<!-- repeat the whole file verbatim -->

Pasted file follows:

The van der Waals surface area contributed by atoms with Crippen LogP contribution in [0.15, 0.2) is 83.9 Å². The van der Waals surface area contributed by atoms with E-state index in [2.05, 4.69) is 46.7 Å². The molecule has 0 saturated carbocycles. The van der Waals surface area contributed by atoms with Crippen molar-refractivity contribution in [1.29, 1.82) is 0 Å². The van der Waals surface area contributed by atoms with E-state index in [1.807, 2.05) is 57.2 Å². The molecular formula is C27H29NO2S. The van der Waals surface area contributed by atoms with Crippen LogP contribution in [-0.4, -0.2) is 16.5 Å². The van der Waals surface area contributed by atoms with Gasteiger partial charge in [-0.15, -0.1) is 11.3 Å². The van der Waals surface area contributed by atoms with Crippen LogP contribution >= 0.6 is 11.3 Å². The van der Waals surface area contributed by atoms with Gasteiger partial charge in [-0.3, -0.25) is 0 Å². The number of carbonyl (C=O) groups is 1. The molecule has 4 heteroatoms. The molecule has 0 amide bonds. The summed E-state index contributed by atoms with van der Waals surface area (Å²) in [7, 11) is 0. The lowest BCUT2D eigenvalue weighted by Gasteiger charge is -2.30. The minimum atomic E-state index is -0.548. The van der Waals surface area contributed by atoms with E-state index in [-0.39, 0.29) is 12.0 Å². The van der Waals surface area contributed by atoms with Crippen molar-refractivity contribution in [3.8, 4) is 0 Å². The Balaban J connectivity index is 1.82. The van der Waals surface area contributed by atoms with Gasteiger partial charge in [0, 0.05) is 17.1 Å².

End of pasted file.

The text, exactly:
The van der Waals surface area contributed by atoms with Crippen LogP contribution in [0.15, 0.2) is 83.9 Å². The van der Waals surface area contributed by atoms with E-state index in [2.05, 4.69) is 46.7 Å². The molecule has 0 saturated carbocycles. The van der Waals surface area contributed by atoms with Crippen molar-refractivity contribution in [1.29, 1.82) is 0 Å². The van der Waals surface area contributed by atoms with E-state index in [1.807, 2.05) is 57.2 Å². The molecular formula is C27H29NO2S. The van der Waals surface area contributed by atoms with Crippen LogP contribution in [-0.4, -0.2) is 16.5 Å². The van der Waals surface area contributed by atoms with Gasteiger partial charge in [-0.15, -0.1) is 11.3 Å². The van der Waals surface area contributed by atoms with Crippen LogP contribution >= 0.6 is 11.3 Å². The van der Waals surface area contributed by atoms with Gasteiger partial charge in [-0.3, -0.25) is 0 Å². The number of carbonyl (C=O) groups is 1. The molecule has 4 heteroatoms. The molecule has 0 amide bonds. The summed E-state index contributed by atoms with van der Waals surface area (Å²) in [7, 11) is 0. The lowest BCUT2D eigenvalue weighted by Gasteiger charge is -2.30. The minimum atomic E-state index is -0.548. The van der Waals surface area contributed by atoms with E-state index in [-0.39, 0.29) is 12.0 Å². The van der Waals surface area contributed by atoms with Crippen molar-refractivity contribution in [3.8, 4) is 0 Å². The Balaban J connectivity index is 1.82. The van der Waals surface area contributed by atoms with Gasteiger partial charge in [0, 0.05) is 17.1 Å².